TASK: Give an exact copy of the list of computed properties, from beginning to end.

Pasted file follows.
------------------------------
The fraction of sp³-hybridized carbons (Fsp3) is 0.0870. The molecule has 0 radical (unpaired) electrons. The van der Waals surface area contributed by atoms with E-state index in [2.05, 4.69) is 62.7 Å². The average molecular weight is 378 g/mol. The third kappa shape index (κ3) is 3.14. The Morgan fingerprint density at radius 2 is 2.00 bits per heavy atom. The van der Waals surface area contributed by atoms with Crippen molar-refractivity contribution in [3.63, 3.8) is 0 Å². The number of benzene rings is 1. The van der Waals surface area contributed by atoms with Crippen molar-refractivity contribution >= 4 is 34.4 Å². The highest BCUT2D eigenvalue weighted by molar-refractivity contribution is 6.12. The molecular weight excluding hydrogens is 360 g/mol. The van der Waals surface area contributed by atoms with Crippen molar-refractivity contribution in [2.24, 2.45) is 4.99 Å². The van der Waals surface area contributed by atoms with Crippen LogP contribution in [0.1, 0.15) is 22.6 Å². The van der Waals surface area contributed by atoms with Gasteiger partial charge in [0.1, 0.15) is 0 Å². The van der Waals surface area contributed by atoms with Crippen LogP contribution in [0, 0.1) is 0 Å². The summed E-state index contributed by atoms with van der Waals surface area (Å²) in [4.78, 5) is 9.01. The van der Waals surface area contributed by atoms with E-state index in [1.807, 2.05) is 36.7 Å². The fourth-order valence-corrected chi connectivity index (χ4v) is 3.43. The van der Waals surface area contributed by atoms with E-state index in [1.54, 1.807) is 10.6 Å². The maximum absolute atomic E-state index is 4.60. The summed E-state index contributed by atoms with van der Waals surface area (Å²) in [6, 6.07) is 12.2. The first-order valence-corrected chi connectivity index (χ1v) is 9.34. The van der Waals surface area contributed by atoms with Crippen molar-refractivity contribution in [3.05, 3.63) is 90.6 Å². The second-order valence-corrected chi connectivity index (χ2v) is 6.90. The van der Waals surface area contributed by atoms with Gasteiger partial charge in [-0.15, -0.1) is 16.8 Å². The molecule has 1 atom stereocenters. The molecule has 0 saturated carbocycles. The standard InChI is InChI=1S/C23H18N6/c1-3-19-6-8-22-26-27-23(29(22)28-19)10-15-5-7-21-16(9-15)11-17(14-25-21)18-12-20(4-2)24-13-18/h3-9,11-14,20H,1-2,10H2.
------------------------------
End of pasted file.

The fraction of sp³-hybridized carbons (Fsp3) is 0.0870. The molecule has 0 radical (unpaired) electrons. The van der Waals surface area contributed by atoms with E-state index in [2.05, 4.69) is 62.7 Å². The average molecular weight is 378 g/mol. The third kappa shape index (κ3) is 3.14. The Morgan fingerprint density at radius 2 is 2.00 bits per heavy atom. The van der Waals surface area contributed by atoms with Crippen molar-refractivity contribution in [3.63, 3.8) is 0 Å². The number of benzene rings is 1. The van der Waals surface area contributed by atoms with Crippen molar-refractivity contribution >= 4 is 34.4 Å². The highest BCUT2D eigenvalue weighted by molar-refractivity contribution is 6.12. The molecular weight excluding hydrogens is 360 g/mol. The van der Waals surface area contributed by atoms with Crippen molar-refractivity contribution in [2.24, 2.45) is 4.99 Å². The van der Waals surface area contributed by atoms with Crippen LogP contribution in [0.1, 0.15) is 22.6 Å². The van der Waals surface area contributed by atoms with Gasteiger partial charge in [0.1, 0.15) is 0 Å². The van der Waals surface area contributed by atoms with Crippen LogP contribution in [0, 0.1) is 0 Å². The summed E-state index contributed by atoms with van der Waals surface area (Å²) in [4.78, 5) is 9.01. The van der Waals surface area contributed by atoms with E-state index in [1.807, 2.05) is 36.7 Å². The fourth-order valence-corrected chi connectivity index (χ4v) is 3.43. The van der Waals surface area contributed by atoms with E-state index in [1.54, 1.807) is 10.6 Å². The maximum absolute atomic E-state index is 4.60. The summed E-state index contributed by atoms with van der Waals surface area (Å²) in [6, 6.07) is 12.2. The first-order valence-corrected chi connectivity index (χ1v) is 9.34. The van der Waals surface area contributed by atoms with Crippen molar-refractivity contribution in [3.05, 3.63) is 90.6 Å². The second-order valence-corrected chi connectivity index (χ2v) is 6.90. The van der Waals surface area contributed by atoms with Gasteiger partial charge in [-0.15, -0.1) is 16.8 Å². The molecule has 1 atom stereocenters. The molecule has 0 saturated carbocycles. The standard InChI is InChI=1S/C23H18N6/c1-3-19-6-8-22-26-27-23(29(22)28-19)10-15-5-7-21-16(9-15)11-17(14-25-21)18-12-20(4-2)24-13-18/h3-9,11-14,20H,1-2,10H2.